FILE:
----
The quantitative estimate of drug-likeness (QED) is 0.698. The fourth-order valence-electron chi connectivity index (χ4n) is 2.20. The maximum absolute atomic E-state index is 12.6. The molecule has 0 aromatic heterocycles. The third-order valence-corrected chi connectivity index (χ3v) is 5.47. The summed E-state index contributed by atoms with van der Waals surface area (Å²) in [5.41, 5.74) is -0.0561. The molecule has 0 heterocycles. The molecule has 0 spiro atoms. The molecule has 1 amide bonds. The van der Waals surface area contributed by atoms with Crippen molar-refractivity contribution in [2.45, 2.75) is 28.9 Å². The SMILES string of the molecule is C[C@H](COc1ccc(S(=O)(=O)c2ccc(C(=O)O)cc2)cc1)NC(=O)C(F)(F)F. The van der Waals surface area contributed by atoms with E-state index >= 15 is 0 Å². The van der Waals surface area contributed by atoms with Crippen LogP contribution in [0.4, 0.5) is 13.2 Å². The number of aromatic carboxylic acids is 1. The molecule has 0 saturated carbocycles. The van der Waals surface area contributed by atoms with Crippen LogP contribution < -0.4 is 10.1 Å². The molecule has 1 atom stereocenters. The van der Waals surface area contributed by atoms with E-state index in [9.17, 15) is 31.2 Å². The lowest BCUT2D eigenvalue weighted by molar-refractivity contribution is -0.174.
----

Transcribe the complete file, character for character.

The quantitative estimate of drug-likeness (QED) is 0.698. The fourth-order valence-electron chi connectivity index (χ4n) is 2.20. The maximum absolute atomic E-state index is 12.6. The molecule has 0 aromatic heterocycles. The third-order valence-corrected chi connectivity index (χ3v) is 5.47. The summed E-state index contributed by atoms with van der Waals surface area (Å²) in [5.41, 5.74) is -0.0561. The molecule has 0 heterocycles. The molecule has 0 spiro atoms. The molecule has 1 amide bonds. The van der Waals surface area contributed by atoms with Crippen molar-refractivity contribution in [2.45, 2.75) is 28.9 Å². The SMILES string of the molecule is C[C@H](COc1ccc(S(=O)(=O)c2ccc(C(=O)O)cc2)cc1)NC(=O)C(F)(F)F. The van der Waals surface area contributed by atoms with E-state index >= 15 is 0 Å². The van der Waals surface area contributed by atoms with Crippen LogP contribution in [0.4, 0.5) is 13.2 Å². The number of aromatic carboxylic acids is 1. The molecule has 0 saturated carbocycles. The van der Waals surface area contributed by atoms with Crippen LogP contribution < -0.4 is 10.1 Å². The molecule has 1 atom stereocenters. The van der Waals surface area contributed by atoms with E-state index in [9.17, 15) is 31.2 Å². The lowest BCUT2D eigenvalue weighted by molar-refractivity contribution is -0.174.